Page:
The answer is training. Repeatedly rewarding the animals for tolerating each other’s close proximity until it becomes automatic. Hubert and another top Hollywood trainer, Boone Narr, provided the exotics for me on the Tarzan series, shot in Palenque, Mexico. Despite Hubert having been bitten by Sudan’s brother, he and Sudan had a very trusting relationship. In one scene, Hubert doubled an actor who was meant to be killed by the lion. As the cameras rolled, Hubert showed Sudan a chunk of raw meat concealed in his hand, then ordered him to charge. On cue, Sudan knocked him over, then nibbled at the meat which Hubert held beside his throat. Through the lens, with Hubert’s legs kicking violently, it really looked like he was getting his throat ripped out. This was a kids’ TV show! Well, if writers write it, I will shoot it. Here the original TV Tarzan, Ron Ely, guest-starring as an evil hunter, is tree’d by Sudan.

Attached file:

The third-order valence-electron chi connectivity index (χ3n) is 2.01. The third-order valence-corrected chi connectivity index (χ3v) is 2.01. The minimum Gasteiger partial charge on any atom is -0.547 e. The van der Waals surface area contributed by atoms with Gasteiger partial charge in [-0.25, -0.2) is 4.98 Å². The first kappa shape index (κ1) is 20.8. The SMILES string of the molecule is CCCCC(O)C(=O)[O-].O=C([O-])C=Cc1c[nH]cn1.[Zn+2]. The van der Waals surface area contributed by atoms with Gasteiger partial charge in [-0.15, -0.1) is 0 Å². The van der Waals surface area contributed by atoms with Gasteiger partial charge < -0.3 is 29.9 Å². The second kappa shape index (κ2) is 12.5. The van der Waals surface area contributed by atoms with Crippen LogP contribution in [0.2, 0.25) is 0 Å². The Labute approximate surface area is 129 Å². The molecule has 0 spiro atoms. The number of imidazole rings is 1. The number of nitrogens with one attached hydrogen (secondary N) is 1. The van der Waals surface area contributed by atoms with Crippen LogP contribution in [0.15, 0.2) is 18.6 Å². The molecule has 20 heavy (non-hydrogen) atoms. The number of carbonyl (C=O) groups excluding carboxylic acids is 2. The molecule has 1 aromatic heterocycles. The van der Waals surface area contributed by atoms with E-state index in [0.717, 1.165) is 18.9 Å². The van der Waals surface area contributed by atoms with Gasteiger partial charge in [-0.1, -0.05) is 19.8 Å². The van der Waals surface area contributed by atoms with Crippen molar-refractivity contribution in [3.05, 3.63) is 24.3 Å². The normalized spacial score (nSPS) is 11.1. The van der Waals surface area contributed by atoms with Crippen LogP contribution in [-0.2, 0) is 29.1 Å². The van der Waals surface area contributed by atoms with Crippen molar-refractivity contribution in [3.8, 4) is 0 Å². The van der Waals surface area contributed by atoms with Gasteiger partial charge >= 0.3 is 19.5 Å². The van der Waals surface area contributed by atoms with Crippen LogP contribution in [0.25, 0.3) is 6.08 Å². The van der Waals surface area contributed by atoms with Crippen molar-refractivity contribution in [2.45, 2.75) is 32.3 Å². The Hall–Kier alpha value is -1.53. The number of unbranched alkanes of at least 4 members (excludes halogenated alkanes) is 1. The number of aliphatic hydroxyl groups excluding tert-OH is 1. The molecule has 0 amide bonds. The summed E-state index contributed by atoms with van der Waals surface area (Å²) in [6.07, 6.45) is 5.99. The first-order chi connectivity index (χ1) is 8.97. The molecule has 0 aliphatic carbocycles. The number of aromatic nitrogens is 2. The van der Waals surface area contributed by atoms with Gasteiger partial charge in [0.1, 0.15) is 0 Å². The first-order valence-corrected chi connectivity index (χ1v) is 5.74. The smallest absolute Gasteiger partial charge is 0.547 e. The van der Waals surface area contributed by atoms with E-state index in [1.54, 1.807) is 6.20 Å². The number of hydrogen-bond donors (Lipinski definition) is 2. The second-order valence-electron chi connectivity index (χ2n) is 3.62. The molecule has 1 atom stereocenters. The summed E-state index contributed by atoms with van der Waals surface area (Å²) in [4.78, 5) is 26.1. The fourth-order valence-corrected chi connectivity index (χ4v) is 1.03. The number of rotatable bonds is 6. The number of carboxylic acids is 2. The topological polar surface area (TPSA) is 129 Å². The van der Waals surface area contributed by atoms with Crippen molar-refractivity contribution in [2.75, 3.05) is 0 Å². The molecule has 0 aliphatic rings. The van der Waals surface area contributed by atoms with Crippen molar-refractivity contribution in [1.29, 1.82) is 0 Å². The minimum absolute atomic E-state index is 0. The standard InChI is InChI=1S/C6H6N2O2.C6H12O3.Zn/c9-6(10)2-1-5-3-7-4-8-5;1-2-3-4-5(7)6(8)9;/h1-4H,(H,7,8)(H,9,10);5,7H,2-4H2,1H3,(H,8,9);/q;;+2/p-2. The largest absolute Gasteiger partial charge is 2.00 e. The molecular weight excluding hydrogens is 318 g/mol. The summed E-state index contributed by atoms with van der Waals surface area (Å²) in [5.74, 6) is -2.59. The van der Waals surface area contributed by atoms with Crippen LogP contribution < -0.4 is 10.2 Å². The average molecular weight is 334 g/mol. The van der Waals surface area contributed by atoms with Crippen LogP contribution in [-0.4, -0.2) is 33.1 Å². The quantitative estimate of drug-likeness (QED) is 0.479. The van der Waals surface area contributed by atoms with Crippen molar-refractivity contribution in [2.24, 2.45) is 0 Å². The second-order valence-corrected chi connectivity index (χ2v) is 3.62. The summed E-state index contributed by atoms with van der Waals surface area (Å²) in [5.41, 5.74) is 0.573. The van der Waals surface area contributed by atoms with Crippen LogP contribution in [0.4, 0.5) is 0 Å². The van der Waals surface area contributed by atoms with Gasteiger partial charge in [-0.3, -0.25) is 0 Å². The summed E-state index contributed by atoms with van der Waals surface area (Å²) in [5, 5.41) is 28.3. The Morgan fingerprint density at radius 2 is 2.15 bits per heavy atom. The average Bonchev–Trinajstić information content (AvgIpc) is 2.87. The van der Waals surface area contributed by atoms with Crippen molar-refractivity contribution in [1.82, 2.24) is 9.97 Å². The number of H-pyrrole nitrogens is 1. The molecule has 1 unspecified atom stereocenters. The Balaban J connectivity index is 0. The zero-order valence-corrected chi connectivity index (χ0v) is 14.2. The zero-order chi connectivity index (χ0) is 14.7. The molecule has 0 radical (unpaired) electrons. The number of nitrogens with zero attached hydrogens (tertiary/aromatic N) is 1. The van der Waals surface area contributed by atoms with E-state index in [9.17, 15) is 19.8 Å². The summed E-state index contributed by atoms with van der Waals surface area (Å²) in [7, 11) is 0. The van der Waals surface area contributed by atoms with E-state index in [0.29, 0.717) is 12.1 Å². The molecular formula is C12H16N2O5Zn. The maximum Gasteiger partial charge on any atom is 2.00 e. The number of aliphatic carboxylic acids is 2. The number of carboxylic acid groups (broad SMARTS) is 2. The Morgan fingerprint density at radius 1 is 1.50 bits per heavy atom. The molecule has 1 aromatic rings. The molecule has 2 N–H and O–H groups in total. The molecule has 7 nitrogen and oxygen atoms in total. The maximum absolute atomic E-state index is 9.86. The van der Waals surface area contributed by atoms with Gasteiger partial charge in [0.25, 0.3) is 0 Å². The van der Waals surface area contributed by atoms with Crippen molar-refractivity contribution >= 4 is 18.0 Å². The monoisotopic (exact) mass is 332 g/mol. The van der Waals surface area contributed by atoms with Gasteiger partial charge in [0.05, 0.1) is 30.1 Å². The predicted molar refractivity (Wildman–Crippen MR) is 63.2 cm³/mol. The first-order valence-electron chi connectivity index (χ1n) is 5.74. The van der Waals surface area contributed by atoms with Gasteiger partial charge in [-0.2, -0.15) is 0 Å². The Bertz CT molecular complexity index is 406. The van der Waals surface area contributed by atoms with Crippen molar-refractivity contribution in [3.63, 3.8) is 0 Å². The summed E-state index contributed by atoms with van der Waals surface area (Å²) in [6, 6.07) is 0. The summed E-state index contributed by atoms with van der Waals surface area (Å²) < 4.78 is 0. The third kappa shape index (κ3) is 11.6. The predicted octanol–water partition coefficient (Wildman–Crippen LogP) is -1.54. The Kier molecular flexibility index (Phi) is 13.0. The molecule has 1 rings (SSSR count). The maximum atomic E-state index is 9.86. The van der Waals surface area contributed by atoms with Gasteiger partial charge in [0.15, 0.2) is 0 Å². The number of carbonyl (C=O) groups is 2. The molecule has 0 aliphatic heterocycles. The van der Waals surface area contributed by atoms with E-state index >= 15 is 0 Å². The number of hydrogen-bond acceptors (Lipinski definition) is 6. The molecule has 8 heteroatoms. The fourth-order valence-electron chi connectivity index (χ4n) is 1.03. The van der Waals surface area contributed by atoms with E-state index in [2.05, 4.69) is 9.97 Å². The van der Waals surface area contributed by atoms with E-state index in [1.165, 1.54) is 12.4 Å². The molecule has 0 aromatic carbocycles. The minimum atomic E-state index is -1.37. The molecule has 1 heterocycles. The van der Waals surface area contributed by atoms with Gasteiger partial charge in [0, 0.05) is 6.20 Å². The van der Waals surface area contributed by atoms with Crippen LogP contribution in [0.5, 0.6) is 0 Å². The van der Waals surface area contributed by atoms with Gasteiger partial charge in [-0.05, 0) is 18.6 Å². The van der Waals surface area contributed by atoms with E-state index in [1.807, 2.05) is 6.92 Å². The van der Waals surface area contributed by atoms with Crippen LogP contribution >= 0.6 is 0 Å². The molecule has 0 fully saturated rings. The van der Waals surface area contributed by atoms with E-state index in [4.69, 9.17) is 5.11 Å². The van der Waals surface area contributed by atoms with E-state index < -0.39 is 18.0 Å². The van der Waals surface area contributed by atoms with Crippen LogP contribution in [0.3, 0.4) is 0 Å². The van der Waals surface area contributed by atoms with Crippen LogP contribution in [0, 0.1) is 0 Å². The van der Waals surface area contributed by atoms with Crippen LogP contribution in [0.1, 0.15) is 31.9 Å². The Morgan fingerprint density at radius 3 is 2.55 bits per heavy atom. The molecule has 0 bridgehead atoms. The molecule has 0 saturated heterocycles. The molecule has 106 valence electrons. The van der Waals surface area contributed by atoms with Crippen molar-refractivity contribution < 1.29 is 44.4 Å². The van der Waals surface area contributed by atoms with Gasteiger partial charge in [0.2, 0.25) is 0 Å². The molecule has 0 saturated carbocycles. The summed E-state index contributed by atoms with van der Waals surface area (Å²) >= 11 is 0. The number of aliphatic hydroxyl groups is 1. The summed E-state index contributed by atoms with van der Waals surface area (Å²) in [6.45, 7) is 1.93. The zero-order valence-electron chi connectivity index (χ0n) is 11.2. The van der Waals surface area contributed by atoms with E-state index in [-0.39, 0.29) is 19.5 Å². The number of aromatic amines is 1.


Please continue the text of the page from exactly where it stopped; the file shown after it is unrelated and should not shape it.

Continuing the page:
Concealed behind the tree is Hubert Wells with a pouch of meat. Food plus positive reinforcement is what movie animals work for – their reward after each take. We could only work Sudan every other day. We needed him to be hungry and motivated after a day on short rations. Not too many takes either. Once he was sated, he just wanted to lie in the shade. So we had to get the difficult shots first.
The first task with an animal sequence is to break it down into individual animal actions that the trainer believes can be achieved shot by shot. A simple example:
Close up – Dog’s head turns to view camera right, responding to trainer’s signal or whistle.
Intercut POV of what the Dog is looking at – a Man asleep in bed.
Resume Close up – Animal immediately exits camera right.
Then you set up a low wide angle and the trainer signals the Dog to walk forward past camera right.
New angle: Dog enters frame past camera left to right and jumps onto bed.